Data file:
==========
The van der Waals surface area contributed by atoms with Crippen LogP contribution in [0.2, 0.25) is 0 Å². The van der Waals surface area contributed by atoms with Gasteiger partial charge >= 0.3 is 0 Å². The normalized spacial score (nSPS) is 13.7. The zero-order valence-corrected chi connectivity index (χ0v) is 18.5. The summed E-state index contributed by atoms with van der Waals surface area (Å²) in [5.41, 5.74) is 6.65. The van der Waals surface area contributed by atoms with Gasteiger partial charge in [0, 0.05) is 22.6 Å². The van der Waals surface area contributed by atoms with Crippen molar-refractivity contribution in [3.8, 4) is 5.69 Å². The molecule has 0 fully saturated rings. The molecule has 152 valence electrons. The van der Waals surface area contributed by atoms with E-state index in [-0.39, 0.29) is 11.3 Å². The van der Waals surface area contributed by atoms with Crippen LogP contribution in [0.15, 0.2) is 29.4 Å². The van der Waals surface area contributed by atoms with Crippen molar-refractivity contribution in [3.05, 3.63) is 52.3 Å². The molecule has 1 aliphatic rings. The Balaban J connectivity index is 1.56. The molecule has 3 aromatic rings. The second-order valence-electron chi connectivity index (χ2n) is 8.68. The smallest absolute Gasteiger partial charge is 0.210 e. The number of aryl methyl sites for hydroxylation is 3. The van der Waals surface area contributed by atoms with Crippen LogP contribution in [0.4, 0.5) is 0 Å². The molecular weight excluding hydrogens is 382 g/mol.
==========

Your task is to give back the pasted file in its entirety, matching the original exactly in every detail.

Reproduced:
The van der Waals surface area contributed by atoms with Crippen LogP contribution in [0.2, 0.25) is 0 Å². The van der Waals surface area contributed by atoms with Gasteiger partial charge >= 0.3 is 0 Å². The normalized spacial score (nSPS) is 13.7. The zero-order valence-corrected chi connectivity index (χ0v) is 18.5. The summed E-state index contributed by atoms with van der Waals surface area (Å²) in [5.41, 5.74) is 6.65. The van der Waals surface area contributed by atoms with Gasteiger partial charge in [0, 0.05) is 22.6 Å². The van der Waals surface area contributed by atoms with Crippen molar-refractivity contribution in [3.8, 4) is 5.69 Å². The molecule has 0 fully saturated rings. The molecule has 152 valence electrons. The van der Waals surface area contributed by atoms with E-state index in [-0.39, 0.29) is 11.3 Å². The van der Waals surface area contributed by atoms with Crippen LogP contribution in [0.15, 0.2) is 29.4 Å². The van der Waals surface area contributed by atoms with Crippen molar-refractivity contribution in [3.05, 3.63) is 52.3 Å². The molecule has 1 aliphatic rings. The Balaban J connectivity index is 1.56. The molecule has 3 aromatic rings. The second-order valence-electron chi connectivity index (χ2n) is 8.68. The smallest absolute Gasteiger partial charge is 0.210 e. The number of aryl methyl sites for hydroxylation is 3. The van der Waals surface area contributed by atoms with Crippen LogP contribution in [0.4, 0.5) is 0 Å². The molecular weight excluding hydrogens is 382 g/mol.